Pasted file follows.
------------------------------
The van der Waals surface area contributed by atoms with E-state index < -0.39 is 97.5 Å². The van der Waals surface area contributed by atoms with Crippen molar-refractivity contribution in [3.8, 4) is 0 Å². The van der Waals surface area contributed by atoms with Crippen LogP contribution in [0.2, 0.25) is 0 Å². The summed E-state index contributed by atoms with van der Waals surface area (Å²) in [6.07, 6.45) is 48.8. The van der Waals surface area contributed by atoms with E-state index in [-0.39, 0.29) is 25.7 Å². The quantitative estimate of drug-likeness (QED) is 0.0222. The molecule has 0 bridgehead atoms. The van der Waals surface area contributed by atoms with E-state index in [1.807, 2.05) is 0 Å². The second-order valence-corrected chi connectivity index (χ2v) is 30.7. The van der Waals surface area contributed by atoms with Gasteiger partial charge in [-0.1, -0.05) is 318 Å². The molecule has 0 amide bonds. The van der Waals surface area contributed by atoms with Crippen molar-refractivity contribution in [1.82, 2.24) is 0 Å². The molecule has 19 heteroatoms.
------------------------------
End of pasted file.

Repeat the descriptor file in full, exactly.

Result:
The van der Waals surface area contributed by atoms with E-state index < -0.39 is 97.5 Å². The van der Waals surface area contributed by atoms with Crippen molar-refractivity contribution in [3.8, 4) is 0 Å². The van der Waals surface area contributed by atoms with Crippen LogP contribution in [0.2, 0.25) is 0 Å². The summed E-state index contributed by atoms with van der Waals surface area (Å²) in [6.07, 6.45) is 48.8. The van der Waals surface area contributed by atoms with E-state index in [-0.39, 0.29) is 25.7 Å². The quantitative estimate of drug-likeness (QED) is 0.0222. The molecule has 0 bridgehead atoms. The van der Waals surface area contributed by atoms with E-state index in [1.807, 2.05) is 0 Å². The second-order valence-corrected chi connectivity index (χ2v) is 30.7. The van der Waals surface area contributed by atoms with Gasteiger partial charge in [-0.1, -0.05) is 318 Å². The molecule has 0 amide bonds. The van der Waals surface area contributed by atoms with Crippen molar-refractivity contribution in [1.82, 2.24) is 0 Å². The molecule has 19 heteroatoms.